Home NATIONAL Scientists discover new HIV strain, first in nearly two decades

Scientists discover new HIV strain, first in nearly two decades

by MyParisTexas
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 HIV has been dormant in its strains for close to 20-years, though scientists have now, for the first time, found a new strain of the deadly virus. The newly identified strain is more like an ancestral strain and likely circulating in the Democratic Republic of Congo, according to a new study published in the Journal of Acquired Immune Deficiency Syndromes.

According to Scientific American, a research group at the medical device and health care giant Abbott has discovered a new strain of human immunodeficiency virus, or HIV—the first to be identified in 19 years. Abbott continues to look for potential new HIV strains to ensure that diagnostic tests for blood screening and detecting infectious diseases remain up to date, said Mary Rodgers, senior author of the paper announcing the finding and head of the company’s Global Viral Surveillance Program.

The new strain, called HIV-1 group M subtype L, is extremely rare and can be detected by Abbott’s current screening system, Rodgers said. The company’s tests screen more than 60 percent of the global blood supply, she adds, noting it must detect every strain and “has to be right every time.”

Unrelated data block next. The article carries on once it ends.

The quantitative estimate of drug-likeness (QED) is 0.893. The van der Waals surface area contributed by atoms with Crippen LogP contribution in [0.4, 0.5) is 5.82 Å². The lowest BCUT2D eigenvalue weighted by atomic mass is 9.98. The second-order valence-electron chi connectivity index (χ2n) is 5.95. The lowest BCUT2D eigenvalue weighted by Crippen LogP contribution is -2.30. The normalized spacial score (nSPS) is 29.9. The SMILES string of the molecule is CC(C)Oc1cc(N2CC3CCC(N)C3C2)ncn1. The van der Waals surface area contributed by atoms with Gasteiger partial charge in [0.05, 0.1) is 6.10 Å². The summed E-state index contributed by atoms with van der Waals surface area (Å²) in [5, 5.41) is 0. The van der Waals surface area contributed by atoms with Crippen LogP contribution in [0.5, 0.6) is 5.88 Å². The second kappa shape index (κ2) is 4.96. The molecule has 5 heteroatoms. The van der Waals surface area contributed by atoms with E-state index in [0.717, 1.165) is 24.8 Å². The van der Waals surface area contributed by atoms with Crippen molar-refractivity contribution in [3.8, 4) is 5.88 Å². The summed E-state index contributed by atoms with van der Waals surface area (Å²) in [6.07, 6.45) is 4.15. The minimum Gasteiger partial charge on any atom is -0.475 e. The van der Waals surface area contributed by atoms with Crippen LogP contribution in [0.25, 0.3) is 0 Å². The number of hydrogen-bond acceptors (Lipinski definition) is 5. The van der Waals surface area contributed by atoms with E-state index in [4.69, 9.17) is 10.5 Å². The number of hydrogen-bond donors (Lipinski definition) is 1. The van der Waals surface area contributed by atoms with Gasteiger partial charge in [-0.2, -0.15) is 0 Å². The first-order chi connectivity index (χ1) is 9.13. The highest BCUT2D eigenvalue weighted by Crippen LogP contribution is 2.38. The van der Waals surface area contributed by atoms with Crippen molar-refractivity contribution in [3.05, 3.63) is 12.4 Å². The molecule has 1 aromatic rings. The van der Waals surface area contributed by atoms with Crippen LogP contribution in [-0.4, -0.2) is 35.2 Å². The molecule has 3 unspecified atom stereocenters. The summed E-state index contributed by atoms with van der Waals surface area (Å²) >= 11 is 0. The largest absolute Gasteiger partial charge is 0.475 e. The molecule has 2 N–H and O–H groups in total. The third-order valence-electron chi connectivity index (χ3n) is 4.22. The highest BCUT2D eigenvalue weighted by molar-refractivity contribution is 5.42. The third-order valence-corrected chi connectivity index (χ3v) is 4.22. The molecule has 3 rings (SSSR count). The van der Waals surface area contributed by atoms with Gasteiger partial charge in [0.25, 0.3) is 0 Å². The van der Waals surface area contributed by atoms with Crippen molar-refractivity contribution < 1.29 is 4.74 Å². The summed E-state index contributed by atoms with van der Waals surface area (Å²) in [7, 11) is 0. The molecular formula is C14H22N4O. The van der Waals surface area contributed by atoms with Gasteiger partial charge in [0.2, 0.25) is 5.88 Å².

Researchers at Abbott Laboratories in Illinois examined the strain in another specimen collected from the region as part of separate research on the prevention of HIV transmission from mother to child.

The specimen confirmed the new subtype and the ongoing transmission of the virus in that part of the world as recently as 2001.

Researchers hope identifying new viruses like this one will help ensure new pandemics are stopped.

The finding marks the first time a new strain has been identified since 2000, according to researchers.

In the early days of HIV/AIDS in the 1980s and 1990s, some blood donors unaware that they had HIV added the virus to the blood supply. A large number of patients who needed regular blood transfusions—among them, many with hemophilia—ended up contracting HIV and often dying. The supply has been essentially clear of HIV for years, and Rodgers says efforts such as Abbott’s will help keep it that way.

More than 37 million people worldwide have been infected with HIV or AIDS. 

 Information for this article was sourced by CNN and Scientific American.

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